All ETDs from UAB

Advisory Committee Chair

John F Kearney

Advisory Committee Members

Charles L Turnbough Jr

David D Chaplin

David E Briles

William H Benjamin

Zdenek Hel

Document Type


Date of Award


Degree Name by School

Doctor of Philosophy (PhD) Heersink School of Medicine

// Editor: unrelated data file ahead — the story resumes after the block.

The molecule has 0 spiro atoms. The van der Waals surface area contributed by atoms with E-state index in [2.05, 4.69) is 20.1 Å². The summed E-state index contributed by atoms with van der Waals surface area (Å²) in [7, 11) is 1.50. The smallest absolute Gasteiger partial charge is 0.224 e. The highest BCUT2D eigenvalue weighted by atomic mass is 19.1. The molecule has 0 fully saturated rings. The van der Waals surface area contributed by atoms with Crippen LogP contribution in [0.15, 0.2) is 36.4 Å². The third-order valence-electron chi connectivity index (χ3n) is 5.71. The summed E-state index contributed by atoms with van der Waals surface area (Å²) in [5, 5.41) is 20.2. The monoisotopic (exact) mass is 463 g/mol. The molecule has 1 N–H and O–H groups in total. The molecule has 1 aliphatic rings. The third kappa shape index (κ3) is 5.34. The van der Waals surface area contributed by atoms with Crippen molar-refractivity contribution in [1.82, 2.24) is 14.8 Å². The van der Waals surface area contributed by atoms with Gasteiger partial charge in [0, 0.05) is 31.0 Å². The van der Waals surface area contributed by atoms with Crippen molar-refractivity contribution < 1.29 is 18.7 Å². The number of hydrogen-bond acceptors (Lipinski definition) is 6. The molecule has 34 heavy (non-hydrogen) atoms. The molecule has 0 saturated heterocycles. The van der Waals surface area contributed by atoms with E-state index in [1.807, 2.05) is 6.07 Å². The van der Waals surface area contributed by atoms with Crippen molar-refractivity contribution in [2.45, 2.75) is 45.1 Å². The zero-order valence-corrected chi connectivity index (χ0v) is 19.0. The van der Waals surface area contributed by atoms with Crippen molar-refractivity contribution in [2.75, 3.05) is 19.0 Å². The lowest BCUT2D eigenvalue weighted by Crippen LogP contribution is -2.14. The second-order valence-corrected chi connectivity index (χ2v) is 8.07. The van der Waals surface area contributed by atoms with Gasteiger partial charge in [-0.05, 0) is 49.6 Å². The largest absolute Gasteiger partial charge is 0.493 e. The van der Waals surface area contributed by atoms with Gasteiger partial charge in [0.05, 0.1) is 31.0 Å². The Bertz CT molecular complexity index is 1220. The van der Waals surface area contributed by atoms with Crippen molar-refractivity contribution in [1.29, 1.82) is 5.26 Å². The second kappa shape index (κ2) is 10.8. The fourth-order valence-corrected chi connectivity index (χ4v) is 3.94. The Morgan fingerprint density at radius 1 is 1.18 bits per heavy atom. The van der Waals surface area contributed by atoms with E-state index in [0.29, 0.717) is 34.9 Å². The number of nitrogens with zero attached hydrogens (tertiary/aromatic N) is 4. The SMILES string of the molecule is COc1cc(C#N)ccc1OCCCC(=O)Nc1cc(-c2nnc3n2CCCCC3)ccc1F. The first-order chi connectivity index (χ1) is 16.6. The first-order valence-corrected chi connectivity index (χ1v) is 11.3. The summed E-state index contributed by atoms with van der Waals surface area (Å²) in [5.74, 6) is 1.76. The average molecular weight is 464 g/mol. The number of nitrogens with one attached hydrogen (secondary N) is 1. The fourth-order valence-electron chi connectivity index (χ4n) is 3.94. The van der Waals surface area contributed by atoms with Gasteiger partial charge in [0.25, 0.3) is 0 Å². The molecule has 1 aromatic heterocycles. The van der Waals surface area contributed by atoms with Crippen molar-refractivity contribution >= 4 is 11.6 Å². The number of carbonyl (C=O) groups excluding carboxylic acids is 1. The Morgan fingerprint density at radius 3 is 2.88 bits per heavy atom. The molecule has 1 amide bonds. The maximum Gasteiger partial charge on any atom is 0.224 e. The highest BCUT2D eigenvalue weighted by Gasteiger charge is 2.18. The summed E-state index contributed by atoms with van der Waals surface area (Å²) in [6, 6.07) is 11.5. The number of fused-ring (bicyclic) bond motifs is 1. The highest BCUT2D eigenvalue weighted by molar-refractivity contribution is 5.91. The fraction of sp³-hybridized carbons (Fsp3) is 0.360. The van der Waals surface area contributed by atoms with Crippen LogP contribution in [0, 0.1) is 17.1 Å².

Bacillus anthracis (Ba) is a Gram,-positive zoonotic bacterium that causes inhala- tional, cutaneous and intestinal Anthrax Disease. Although the infectious form of Ba is its endospore (spore), only the tripartite toxin-producing vegetative bacteria causes disease pathology. While current vaccination strategies target the Protective Antigen (PA) com- ponent of this toxin, vaccine-elicited immunity to the spore form of Ba is lacking. How- ever, vaccines targeting spore components of Ba have the potential to neutralize the in- fectious form of Ba. We sought to determine if antibodies elicited through immunization with the main antigenic component of the spore surface- Bacillus collagen-like protein of Anthracis (BclA)- can mediate immunity and protect against lethal Ba infection. The study of Ba is problematic due to its inherent virulence and bio-safety con- cerns. Many laboratories utilize the Sterne strain, which only require a BSL II facility, but limits researchers to the susceptible A/J or similar mouse strains. In our initial studies we confirm that C5 deficiency renders C57BL/6 mice susceptible to this strain. Because the majority of genetically manipulated mice are on the C57BL/6 background, the use of C5 deficient mice (C5-/-) in the C57BL/6 background broadens our ability to study Ba- host interactions under a variety of experimental conditions. Intranasal immunization with recombinant BclA and cholera toxin provided sig- nificant protection from lethal intratracheal Ba challenge to complement component 5- deficient (C5-/-) C57BL/6 mice. Importantly, passive transfer of BclA-specific monoclo- ii nal antibodies (mAbs) was similarly able to protect from lethal Ba challenge, and signifi- cantly increase spore uptake by macrophages and lead to enhanced spore-destruction in vitro. The effects of BclA-specific mAbs are mediated by Fc receptors, which promoted endo-lysosomal fusion, increased acidification of the endosomal compartment, and sub- sequently promoted spore destruction within macrophages. Collectively, these results indicate that vaccine-elicited antibodies targeting the Ba spore component BclA can lead to protection from infectious Ba spores by promoting their uptake and destruction. BclA-targeted immunity could be a major supplement to current toxin-based vaccines. Furthermore, BclA-specific mAbs represent an important addition to current antibiotic regimens used to treat Ba, and may be of highly significant value in the treatment of multiple antibiotic-resistant Ba strains or bioengineered strains.



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